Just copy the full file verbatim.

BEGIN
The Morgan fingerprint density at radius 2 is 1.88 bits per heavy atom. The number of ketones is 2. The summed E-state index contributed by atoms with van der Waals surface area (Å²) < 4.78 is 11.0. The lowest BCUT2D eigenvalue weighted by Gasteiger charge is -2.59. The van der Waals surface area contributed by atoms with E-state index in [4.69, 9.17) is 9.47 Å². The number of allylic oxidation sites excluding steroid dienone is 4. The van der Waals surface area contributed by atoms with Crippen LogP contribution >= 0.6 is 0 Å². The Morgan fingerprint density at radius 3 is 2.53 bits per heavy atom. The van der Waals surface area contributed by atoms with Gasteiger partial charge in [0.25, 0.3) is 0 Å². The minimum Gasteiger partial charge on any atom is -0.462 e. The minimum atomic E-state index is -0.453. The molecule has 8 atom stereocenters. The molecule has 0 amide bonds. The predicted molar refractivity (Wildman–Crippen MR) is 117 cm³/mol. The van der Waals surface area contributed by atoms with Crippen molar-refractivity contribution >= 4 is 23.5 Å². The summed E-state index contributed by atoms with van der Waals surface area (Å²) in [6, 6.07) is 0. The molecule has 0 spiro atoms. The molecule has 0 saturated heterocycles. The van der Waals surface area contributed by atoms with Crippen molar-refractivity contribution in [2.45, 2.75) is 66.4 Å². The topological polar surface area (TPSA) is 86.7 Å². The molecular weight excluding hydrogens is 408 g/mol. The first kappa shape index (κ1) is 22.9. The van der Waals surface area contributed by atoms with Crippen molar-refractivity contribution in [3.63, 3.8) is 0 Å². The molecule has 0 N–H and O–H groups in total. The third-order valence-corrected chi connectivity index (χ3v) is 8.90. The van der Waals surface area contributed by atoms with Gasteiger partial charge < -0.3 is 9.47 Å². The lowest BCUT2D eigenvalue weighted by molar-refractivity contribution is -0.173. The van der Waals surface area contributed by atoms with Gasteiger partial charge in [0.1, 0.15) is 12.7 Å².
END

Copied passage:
The Morgan fingerprint density at radius 2 is 1.88 bits per heavy atom. The number of ketones is 2. The summed E-state index contributed by atoms with van der Waals surface area (Å²) < 4.78 is 11.0. The lowest BCUT2D eigenvalue weighted by Gasteiger charge is -2.59. The van der Waals surface area contributed by atoms with E-state index in [4.69, 9.17) is 9.47 Å². The number of allylic oxidation sites excluding steroid dienone is 4. The van der Waals surface area contributed by atoms with Crippen LogP contribution >= 0.6 is 0 Å². The Morgan fingerprint density at radius 3 is 2.53 bits per heavy atom. The van der Waals surface area contributed by atoms with Gasteiger partial charge in [0.25, 0.3) is 0 Å². The minimum Gasteiger partial charge on any atom is -0.462 e. The minimum atomic E-state index is -0.453. The molecule has 8 atom stereocenters. The molecule has 0 amide bonds. The predicted molar refractivity (Wildman–Crippen MR) is 117 cm³/mol. The van der Waals surface area contributed by atoms with Crippen molar-refractivity contribution >= 4 is 23.5 Å². The summed E-state index contributed by atoms with van der Waals surface area (Å²) in [6, 6.07) is 0. The molecule has 0 spiro atoms. The molecule has 0 saturated heterocycles. The van der Waals surface area contributed by atoms with Crippen molar-refractivity contribution in [2.45, 2.75) is 66.4 Å². The topological polar surface area (TPSA) is 86.7 Å². The molecular weight excluding hydrogens is 408 g/mol. The first kappa shape index (κ1) is 22.9. The van der Waals surface area contributed by atoms with Crippen molar-refractivity contribution in [3.63, 3.8) is 0 Å². The molecule has 0 N–H and O–H groups in total. The third-order valence-corrected chi connectivity index (χ3v) is 8.90. The van der Waals surface area contributed by atoms with Gasteiger partial charge < -0.3 is 9.47 Å². The lowest BCUT2D eigenvalue weighted by molar-refractivity contribution is -0.173. The van der Waals surface area contributed by atoms with Gasteiger partial charge in [0.1, 0.15) is 12.7 Å².